Police Car Video Systems Will Help Texas Town Fight Crime
IBM reports that it will equip the cruiser fleet of the Tyler, Texas, Police Department with a digital video system that can allow officers to capture video of traffic stops and criminal activity in progress. The system is expected to help serve as a powerful weapon in the fight against crime and it could save the department about $50,000 each year in labor, management and supply costs, according to the police department.
Tyler also plans to add wireless capability to the system, enabling the transmission of live video images from the cruisers to the police department in near real time, according to Police Chief Gary Swindle.
Digital video is thought to be more effective than traditional police car video systems, which are based on analog (videotape) technology. Because analog systems must be activated manually by the police officer, they often fail to capture images of crimes in progress. By contrast, IBM’s “in-car” digital video system continuously records images and sound onto a 40 or 60 gigabyte hard drive.
When the officer turns on his overhead “pursuit” lights, the previous four minutes of video and audio are saved and recording continues until the officer turns off the system.
Installed in each of the department’s 60 cruisers, the IBM in car solution, using Coban Technologies’ Video Mobile Data Terminal (VMDT), will collect data via digital video cameras mounted in the cars as well as from audio microphones worn by the police officers.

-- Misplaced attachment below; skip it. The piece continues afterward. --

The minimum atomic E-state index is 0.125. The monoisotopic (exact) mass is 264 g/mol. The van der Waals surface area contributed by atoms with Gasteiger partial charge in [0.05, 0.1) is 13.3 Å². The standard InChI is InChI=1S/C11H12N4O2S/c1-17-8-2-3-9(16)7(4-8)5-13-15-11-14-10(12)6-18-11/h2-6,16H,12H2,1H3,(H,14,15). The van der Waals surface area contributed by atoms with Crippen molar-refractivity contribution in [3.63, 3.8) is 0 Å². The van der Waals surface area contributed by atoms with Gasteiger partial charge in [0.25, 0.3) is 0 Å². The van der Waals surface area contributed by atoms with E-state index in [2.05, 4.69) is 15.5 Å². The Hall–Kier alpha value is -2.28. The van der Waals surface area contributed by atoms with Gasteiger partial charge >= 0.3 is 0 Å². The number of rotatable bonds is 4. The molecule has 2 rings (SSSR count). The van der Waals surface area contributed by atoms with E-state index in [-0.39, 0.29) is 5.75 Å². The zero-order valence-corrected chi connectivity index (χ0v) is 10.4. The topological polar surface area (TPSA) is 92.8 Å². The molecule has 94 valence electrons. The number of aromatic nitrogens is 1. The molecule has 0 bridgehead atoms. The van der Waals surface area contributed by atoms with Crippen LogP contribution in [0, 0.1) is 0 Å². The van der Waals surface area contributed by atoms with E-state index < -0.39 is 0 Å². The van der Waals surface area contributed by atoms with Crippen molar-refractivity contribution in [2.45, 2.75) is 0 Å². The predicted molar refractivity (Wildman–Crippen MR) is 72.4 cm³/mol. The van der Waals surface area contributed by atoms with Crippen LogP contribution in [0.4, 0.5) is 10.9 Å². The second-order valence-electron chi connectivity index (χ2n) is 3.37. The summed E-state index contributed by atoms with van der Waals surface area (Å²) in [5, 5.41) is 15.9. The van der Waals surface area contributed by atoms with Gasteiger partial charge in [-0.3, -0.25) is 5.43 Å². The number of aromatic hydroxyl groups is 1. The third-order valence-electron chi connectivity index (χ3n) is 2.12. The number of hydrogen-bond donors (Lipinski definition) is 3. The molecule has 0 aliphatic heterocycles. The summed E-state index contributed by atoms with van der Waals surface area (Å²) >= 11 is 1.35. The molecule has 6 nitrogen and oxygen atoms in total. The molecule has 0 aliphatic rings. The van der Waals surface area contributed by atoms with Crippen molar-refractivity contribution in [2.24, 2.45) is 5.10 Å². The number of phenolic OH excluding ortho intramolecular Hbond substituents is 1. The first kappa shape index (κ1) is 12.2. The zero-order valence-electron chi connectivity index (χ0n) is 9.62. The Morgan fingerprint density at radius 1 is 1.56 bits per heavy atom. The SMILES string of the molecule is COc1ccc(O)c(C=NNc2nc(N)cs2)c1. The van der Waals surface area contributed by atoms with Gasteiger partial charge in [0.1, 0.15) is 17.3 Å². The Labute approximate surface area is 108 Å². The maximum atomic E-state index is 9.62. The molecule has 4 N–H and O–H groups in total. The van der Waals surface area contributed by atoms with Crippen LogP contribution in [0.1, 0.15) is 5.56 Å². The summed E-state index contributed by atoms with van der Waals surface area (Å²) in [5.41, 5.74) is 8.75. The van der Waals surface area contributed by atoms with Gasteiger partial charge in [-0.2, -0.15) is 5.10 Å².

The data will be fed to ruggedized computer hard drives in the vehicles. At the end of an officer’s shift, he or she will remove the hard drive, bring it into police headquarters, and upload any recorded images into a central data repository capable of storing 4.35 terabytes of data — the equivalent of nearly one million full-length novels.
IBM can also equip the system with wireless capability to permit near real-time transmission of video images and sound from the police cruisers to police headquarters, using wireless “hotspots.”
Creating a vital visual link between patrol officers and precinct personnel, wireless transmission can help protect the safety of officers and citizens as well as assist in the coordination of police efforts.
Abstracted by the National Law Enforcement and Corrections Technology Center(NLECTC) from Business Wire (04/20/04) .